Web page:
Serbia has the highest number of self-employed people in relation to the total number of employees in all of Europe, statistics show.
It turns out that the Serbs have a developed entrepreneurial spirit more than anywhere else in Europe, but when this overwhelming statistics is analyzed in detail, the result is completely different and not flattering at all.
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When comparing the number of citizens who started their own business with the total number of employees, Serbia is the first in Europe. This share of self-employed in total employment amounts to 30.6 percent.
This means that if we had a very pronounced entrepreneurial spirit, that would positively reflect on the development of the country and the economic growth. However, this is not the case.
Behind this good statistical data, that is, an increasing number of small business owners in Serbia, there lies something completely different. To use business language, we could call it a “scam”.
Namely, in order to avoid paying high taxes and financial obligations towards the state, as well as avoide possible freezing of bank accounts, many entrepreneurs open new companies that either have no employees or only one.
Dragoljub Rajić from the Business Support Network says that such statistics are not realistic. He points out that taxes and contributions are lower when someone opens a company in their own name, and that this is one of the reasons for such a surge in the number of new business owners.
“This is more profitable than being employed and receiving a salary. Thousands of companies have been founded in recent years, because people, instead of being employed, and in accordance with the agreement with their employer, usually open an agency, and the employer pays them out via this agency. This is more profitable for everyone”, explains Rajic.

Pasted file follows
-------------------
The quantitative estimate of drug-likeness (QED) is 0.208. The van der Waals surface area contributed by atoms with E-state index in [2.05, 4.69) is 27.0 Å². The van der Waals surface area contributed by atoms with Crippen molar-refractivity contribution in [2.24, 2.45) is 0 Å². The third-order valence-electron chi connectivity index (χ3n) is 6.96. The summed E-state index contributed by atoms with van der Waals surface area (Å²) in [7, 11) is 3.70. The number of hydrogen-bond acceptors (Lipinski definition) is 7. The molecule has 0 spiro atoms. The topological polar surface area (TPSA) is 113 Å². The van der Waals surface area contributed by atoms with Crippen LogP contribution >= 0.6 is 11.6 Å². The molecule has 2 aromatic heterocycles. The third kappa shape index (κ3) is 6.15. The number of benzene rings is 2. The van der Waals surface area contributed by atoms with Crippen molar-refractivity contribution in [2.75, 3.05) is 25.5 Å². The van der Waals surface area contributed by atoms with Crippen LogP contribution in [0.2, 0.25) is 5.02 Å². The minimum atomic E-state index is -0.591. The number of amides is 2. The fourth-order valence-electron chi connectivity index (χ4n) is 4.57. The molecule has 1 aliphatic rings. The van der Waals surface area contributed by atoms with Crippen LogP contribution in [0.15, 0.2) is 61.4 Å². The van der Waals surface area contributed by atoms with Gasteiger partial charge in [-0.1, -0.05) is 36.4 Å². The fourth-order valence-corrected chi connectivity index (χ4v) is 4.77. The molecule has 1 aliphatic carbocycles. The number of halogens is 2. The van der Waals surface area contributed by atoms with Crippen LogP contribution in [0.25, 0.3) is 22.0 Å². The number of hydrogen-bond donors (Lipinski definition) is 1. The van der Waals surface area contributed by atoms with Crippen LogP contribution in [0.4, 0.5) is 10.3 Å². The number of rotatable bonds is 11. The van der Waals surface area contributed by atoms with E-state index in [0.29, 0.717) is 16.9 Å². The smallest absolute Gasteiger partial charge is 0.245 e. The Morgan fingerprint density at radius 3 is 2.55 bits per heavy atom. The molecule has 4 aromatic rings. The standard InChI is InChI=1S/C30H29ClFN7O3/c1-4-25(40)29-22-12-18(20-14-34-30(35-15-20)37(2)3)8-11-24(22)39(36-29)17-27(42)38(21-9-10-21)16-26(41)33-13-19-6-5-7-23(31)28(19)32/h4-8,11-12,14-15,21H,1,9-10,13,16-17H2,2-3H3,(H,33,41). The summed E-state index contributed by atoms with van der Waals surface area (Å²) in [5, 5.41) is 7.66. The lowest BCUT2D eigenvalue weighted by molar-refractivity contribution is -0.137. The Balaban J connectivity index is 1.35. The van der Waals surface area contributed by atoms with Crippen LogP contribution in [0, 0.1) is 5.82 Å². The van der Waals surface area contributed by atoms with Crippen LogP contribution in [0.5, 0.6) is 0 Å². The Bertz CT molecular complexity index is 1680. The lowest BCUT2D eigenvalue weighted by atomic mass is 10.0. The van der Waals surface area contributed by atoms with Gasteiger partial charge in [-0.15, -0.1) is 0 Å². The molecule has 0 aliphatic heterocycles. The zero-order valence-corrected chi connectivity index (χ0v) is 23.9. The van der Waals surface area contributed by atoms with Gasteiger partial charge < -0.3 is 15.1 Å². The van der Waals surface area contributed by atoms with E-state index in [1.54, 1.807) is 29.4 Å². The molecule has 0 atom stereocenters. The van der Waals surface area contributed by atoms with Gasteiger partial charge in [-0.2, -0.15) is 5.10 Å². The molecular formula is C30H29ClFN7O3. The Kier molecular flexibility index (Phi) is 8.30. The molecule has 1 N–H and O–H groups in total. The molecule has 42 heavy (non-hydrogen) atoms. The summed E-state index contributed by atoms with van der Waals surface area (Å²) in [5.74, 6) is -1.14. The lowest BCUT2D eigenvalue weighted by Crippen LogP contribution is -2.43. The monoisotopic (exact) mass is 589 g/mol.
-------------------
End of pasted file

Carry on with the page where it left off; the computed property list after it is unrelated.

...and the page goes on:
Number of companies without any employees on the rise
On the other hand, from 2012 to date, there is noticeable growth in the number of companies that do not have any employees.
“Six years ago, there were 6.9 percent of them, and today it is 23.8 percent. That’s a huge number. It often happens that companies are unable to pay back their loans or settle other liabilities, so the owners open another company in the name of their relatives and friends. So, in case their company’s bank account is blocked, they have a Plan B. They usually transfer a part of their business revenue to a new company and continue operating”, Rajic explains.
Every seventh company has a “spare”
Rajic goes on to say that, according to research done by the Business Support Network, every seventh company in Serbia has another “backup” company.
“The conclusion is that high taxes and contributions in Serbia generate this alleged increase in the number of newly opened companies in Serbia”, Rajic underlines.
If we were to believe the statistics, Serbia would be the leader in the number of small business owners in the entire European Union, which has a 14.5 share of self-employed in total employment. Serbia occupies the first place, Greece is the second with 30.1 percent, followed by Italy with 21.9 percent and Turkey with 21.6 percent, and then Montenegro, Romania, Poland, Macedonia…
There is no entrepreneurial boom in Serbia
Zdravkovic believes that the main motivation for such an “entrepreneurial boom” in Serbia is that a lot of people were left without a job when large state-owned companies collapsed, and “they struggled to find a way to earn money and support their families.”
“The point is that, when founding small companies, the Germans, Swedes or Swiss see that as a lifelong thing, while in Serbia, people first work in shadow economy and then, when a lot of cash is generated, they legalize their operations and establish a company in line with law”, says Zdravkovic.
This post is also available in: Italiano